The exhibition CURRENT: Photography as Pause marks the launch of the new partnership between Gallery 881 and Emily Carr University and features seven emerging photographic artists from ECU’s BFA and MFA Programs.

Within the constant flow of images, CURRENT: Photography as Pause is an invitation to consider photography as a means of being present. Whether investigating the photographic image as an object by expanding its meaning and surface through material interventions, questioning the authority of photographic representations by using the camera to reveal gender and identity stereotypes or utilizing the photographic studio as a site to unpack and visualize the anxieties and traumas surrounding immigration, the artists ask the viewer to pause so we can once more discover photography’s potential to slow down time for us.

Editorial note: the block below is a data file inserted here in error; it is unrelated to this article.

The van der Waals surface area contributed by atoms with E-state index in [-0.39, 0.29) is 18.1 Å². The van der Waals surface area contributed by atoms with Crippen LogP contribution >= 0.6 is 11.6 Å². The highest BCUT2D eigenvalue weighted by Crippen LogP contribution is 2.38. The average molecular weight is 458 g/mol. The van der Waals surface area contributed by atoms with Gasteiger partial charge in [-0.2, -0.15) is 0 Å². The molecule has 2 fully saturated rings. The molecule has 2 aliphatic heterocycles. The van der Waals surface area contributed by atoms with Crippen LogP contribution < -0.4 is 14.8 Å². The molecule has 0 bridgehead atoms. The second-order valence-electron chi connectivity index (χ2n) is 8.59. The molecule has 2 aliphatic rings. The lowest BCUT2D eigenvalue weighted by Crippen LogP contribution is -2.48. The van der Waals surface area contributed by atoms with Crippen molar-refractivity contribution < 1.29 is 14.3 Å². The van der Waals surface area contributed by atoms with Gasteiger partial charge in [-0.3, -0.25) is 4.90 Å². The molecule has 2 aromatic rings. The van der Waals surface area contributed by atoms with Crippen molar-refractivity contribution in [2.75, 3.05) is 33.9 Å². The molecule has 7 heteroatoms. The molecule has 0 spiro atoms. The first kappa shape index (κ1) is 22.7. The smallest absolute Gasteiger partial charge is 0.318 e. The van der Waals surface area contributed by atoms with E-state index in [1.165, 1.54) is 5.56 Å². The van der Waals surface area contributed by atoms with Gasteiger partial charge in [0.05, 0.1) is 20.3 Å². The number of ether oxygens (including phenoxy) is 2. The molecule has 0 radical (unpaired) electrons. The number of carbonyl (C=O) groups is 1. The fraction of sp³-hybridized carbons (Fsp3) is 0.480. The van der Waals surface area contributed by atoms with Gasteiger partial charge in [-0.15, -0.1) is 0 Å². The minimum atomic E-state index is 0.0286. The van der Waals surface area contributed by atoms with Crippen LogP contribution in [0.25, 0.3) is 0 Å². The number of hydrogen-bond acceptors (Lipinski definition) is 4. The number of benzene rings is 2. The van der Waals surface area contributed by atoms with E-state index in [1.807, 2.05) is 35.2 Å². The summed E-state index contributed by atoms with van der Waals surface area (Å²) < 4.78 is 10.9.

CURRENT: Photography as Pause features artists Laura Ayres, Claudia Goulet-Blais, Julia Kerrigan, Charlie Mahoney-Volk, Paniz Mani, Maria Michopulu, and Parumveer Walia and was curated by Karen Zalamea, Vancouver artist and educator, and John Goldsmith, director of Gallery 881. Organized by Assistant Professor Birthe Piontek.

Emily Carr, On-Campus grad Show

In this project, I explore social expectations that fuel harmful norms surrounding male gender roles. It begins by investigating gender roles and their profound impact on our daily lives, both physically and mentally. The historical division of genders and the assignment of specific roles and norms have deep roots in human history, constituting an inseparable part of our culture despite
undergoing numerous changes over time.